The water crisis in Flint has forced local housing authorities to act. And, in a story for Affordable Housing Finance, Christine Serlin details the steps that both the Flint Housing Commission and the Michigan State Housing Development Authority (MSHDA), the allocator of low-income housing tax credits and other financing for affordable housing as well as the state public housing authority, are taking.
According to the Flint Housing Commission, which owns 1,186 public housing units and has almost 600 housing choice voucher units in the city, all of its households have been affected by the water emergency.
“We are in the process of testing all of the public housing units to see if there are complexes that have higher lead levels, but we do not recommend drinking or cooking with city water until the problem is solved,” says Candace Gawne, modernization director of the Flint Housing Commission.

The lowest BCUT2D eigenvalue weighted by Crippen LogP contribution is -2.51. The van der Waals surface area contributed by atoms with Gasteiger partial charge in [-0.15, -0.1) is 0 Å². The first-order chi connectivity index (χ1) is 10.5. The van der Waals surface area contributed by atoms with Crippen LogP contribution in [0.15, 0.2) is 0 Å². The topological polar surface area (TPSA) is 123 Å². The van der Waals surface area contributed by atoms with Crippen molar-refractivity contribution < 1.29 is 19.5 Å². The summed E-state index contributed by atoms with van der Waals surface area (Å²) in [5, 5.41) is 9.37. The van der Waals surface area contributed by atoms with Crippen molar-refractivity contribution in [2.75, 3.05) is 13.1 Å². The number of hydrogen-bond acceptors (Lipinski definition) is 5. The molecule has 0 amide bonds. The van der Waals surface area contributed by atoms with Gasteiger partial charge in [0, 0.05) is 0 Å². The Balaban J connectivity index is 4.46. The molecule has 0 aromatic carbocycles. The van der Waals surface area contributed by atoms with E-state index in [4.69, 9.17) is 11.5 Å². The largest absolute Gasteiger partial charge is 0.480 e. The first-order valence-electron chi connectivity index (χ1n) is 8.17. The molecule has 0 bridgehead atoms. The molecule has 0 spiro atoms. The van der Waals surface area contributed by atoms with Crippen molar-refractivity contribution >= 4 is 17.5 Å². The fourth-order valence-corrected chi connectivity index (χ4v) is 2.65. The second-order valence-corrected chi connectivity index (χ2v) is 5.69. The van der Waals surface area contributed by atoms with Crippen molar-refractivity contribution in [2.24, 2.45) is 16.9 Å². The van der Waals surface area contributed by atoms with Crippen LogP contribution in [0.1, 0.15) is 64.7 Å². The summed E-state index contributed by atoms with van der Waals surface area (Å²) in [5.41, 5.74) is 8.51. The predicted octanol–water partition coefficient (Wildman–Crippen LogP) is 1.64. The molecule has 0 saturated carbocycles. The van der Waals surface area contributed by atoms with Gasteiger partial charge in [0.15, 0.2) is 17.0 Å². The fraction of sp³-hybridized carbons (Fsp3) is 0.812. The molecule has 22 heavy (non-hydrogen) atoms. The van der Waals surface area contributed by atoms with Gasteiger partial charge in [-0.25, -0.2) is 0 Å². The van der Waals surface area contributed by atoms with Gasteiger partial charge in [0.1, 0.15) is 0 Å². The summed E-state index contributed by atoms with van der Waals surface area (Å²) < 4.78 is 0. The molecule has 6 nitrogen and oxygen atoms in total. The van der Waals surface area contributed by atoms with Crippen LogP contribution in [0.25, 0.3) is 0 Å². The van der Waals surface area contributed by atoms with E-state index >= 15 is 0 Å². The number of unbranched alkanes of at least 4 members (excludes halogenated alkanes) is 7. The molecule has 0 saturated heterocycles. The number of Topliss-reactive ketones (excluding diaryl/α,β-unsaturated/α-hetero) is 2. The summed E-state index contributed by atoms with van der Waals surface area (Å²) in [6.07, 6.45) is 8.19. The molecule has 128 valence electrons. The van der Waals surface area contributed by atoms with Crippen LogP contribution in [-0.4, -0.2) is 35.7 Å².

All city residents have been advised to use filters on their kitchen faucets. According to Gawne, the commission has acquired and installed filters on all occupied public housing units, and the public housing maintenance crews will replace them if they break. The commission has also sent letters to all of its voucher residents that filters are available, and the housing choice voucher inspector carries filters and replacements with him to give to residents who are found without them during inspections.